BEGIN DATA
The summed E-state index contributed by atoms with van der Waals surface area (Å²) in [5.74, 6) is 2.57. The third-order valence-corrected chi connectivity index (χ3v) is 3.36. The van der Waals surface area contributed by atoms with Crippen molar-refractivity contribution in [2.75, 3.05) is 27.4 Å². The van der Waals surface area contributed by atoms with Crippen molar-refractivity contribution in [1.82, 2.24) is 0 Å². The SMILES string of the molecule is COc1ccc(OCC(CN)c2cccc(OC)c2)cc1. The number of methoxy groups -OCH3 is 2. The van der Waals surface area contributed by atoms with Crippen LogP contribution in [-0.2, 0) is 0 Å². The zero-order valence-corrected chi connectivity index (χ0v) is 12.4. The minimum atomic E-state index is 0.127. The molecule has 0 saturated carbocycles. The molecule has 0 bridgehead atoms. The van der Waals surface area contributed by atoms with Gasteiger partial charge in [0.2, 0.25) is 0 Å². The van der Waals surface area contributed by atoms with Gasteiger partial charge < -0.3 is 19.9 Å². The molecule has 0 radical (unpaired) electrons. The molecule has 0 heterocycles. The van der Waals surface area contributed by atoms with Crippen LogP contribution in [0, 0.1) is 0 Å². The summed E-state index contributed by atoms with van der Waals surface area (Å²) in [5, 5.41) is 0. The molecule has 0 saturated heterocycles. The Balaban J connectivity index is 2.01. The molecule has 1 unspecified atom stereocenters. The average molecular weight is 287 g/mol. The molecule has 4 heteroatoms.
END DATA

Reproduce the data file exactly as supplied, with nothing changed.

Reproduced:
The summed E-state index contributed by atoms with van der Waals surface area (Å²) in [5.74, 6) is 2.57. The third-order valence-corrected chi connectivity index (χ3v) is 3.36. The van der Waals surface area contributed by atoms with Crippen molar-refractivity contribution in [2.75, 3.05) is 27.4 Å². The van der Waals surface area contributed by atoms with Crippen molar-refractivity contribution in [1.82, 2.24) is 0 Å². The SMILES string of the molecule is COc1ccc(OCC(CN)c2cccc(OC)c2)cc1. The number of methoxy groups -OCH3 is 2. The van der Waals surface area contributed by atoms with Crippen LogP contribution in [-0.2, 0) is 0 Å². The zero-order valence-corrected chi connectivity index (χ0v) is 12.4. The minimum atomic E-state index is 0.127. The molecule has 0 saturated carbocycles. The molecule has 0 bridgehead atoms. The van der Waals surface area contributed by atoms with Gasteiger partial charge in [0.2, 0.25) is 0 Å². The van der Waals surface area contributed by atoms with Gasteiger partial charge < -0.3 is 19.9 Å². The molecule has 0 radical (unpaired) electrons. The molecule has 0 heterocycles. The van der Waals surface area contributed by atoms with Crippen LogP contribution in [0, 0.1) is 0 Å². The summed E-state index contributed by atoms with van der Waals surface area (Å²) in [5, 5.41) is 0. The molecule has 0 saturated heterocycles. The Balaban J connectivity index is 2.01. The molecule has 1 unspecified atom stereocenters. The average molecular weight is 287 g/mol. The molecule has 4 heteroatoms.